The Pony Express arrived on April 4, 1860. At the corner of Sacramento and Main streets, the first eastbound pony rider William (Sam) Hamilton charged in from Sacramento, changed horses, added an express letter to his mochila (saddlebag), and sped away for Sportsman’s Hall in Pollock Pines, where an historical marker memorializes the event. Warren “Boston” Upson rode the next leg to the shores of Lake Tahoe and beyond. The route would take 10 days and terminate in St. Joseph, Mo., 1,800 long miles from Placerville.
Not always just a relay station, the Placerville Post Office became the western terminus of the Pony Express from July 1, 1861, until the unit’s discontinuance in October 1861. The railroad and telegraph had taken over. A marker near Mel’s Restaurant on Main Street describes the historic details of the beginning and end of America’s first high-speed mail system.
Although Placerville expanded and contracted with local mineral strikes and national political dramas, the Placerville Post Office always had long lines of customers, many of whom picked at the bricks and mortar to recover bits of gold. Ultimately the postmaster had to stucco the walls to stop customers from prospecting while they waited. The brick building survived three major fires in 1856, 1864 and again in 1865.
The next 70 years saw technology progressively impact mail delivery. The railroad became the lifeline for U.S. Mail, then trucks and airplanes. Parcel deliveries sky-rocketed. An article from the Mountain Democrat quotes Postmaster Joseph Scherer as having receipts of $28,928 for 1936 — an increase of more than a thousand dollars. “This continuing increase is a good argument for a new post office building,” the newspaper proclaimed. By 1940 the cornerstone laying ceremony for the new two-story steel and concrete Federal Building was held at 515 Main St., with Postmaster Anna Scherer officiating.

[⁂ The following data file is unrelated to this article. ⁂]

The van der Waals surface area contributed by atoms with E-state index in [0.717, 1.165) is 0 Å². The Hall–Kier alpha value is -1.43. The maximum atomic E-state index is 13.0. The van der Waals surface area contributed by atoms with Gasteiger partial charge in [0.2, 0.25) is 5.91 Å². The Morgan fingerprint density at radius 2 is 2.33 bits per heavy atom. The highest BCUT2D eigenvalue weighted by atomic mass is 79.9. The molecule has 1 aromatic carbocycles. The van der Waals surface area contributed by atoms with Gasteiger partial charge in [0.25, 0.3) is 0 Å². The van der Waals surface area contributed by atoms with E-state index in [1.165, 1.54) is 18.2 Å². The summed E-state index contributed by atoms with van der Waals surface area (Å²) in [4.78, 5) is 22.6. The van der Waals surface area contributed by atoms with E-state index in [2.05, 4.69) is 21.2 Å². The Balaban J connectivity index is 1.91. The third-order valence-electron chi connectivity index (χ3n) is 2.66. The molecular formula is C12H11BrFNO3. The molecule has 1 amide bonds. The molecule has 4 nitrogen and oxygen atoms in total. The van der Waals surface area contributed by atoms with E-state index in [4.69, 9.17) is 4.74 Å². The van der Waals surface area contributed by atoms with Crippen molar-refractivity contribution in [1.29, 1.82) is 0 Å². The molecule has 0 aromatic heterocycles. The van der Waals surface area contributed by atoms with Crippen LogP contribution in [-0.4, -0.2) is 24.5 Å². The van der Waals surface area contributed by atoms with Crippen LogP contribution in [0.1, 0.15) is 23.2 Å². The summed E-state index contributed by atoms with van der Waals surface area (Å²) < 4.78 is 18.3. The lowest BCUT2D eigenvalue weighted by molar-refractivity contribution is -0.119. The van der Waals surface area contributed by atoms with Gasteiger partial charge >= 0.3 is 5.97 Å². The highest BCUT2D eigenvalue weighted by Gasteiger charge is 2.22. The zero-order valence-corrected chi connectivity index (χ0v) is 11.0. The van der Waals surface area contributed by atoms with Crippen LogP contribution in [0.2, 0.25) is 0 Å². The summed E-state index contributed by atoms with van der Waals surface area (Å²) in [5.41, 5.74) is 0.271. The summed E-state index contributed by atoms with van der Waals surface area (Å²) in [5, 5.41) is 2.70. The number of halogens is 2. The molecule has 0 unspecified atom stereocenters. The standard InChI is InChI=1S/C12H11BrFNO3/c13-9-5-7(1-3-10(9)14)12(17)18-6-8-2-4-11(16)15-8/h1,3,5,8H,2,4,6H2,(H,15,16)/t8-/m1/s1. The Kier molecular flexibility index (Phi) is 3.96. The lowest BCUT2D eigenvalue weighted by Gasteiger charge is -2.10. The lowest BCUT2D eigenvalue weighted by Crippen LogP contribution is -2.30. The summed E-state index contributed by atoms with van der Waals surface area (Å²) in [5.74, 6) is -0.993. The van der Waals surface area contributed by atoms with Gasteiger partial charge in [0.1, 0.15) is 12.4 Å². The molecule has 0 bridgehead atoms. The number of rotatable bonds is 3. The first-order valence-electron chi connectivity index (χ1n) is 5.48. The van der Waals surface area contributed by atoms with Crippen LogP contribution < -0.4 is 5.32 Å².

In addition to the post office, which occupied the entire first floor, the new building housed the IRS, Department of Agriculture and office of Plant Quarantine. In keeping with Federal Works Agency policy to decorate public buildings, San Francisco artist Tom Lewis was commissioned to execute a mural. The 4-by-14-foot oil painting depicting a forestry conservation theme, is listed in the National Fine Arts Inventory in Washington, D.C., and is still on display in what is now the District Attorney’s Office.
In 1969, plans for the current building were approved, and the new post office was built on the street corner of Sacramento and Pacific. The Postmaster is Paulette Mahoney, the 24th since Nugent.
“Our team of 65 professionals drive and walk 13 city routes, 16 rural routes and three highway contract routes, no matter the weather or conditions,” she said. “We go up Highway 49, including Kelsey, parts of Apple Hill and out Mt. Aukum Road.”
She reflected on the biggest change over the years. “Automation, no question. These days all our mail comes pre-sorted from Sacramento, packaged for each carrier, and in address delivery sequence.”
“People are curious about consolidation of post offices,” said Ralph Petty, customer relations coordinator in the USPS Sacramento District. “In a time of resource reassessment, I’m happy to say the Placerville Post Office appears in no danger of closing or combining elsewhere.”
After 162 years of continuous operation, “the local mail service looks forward to combining technology with contact to get the job done.”
Petty reflected on the possibilities. “We’ll always be there for people.”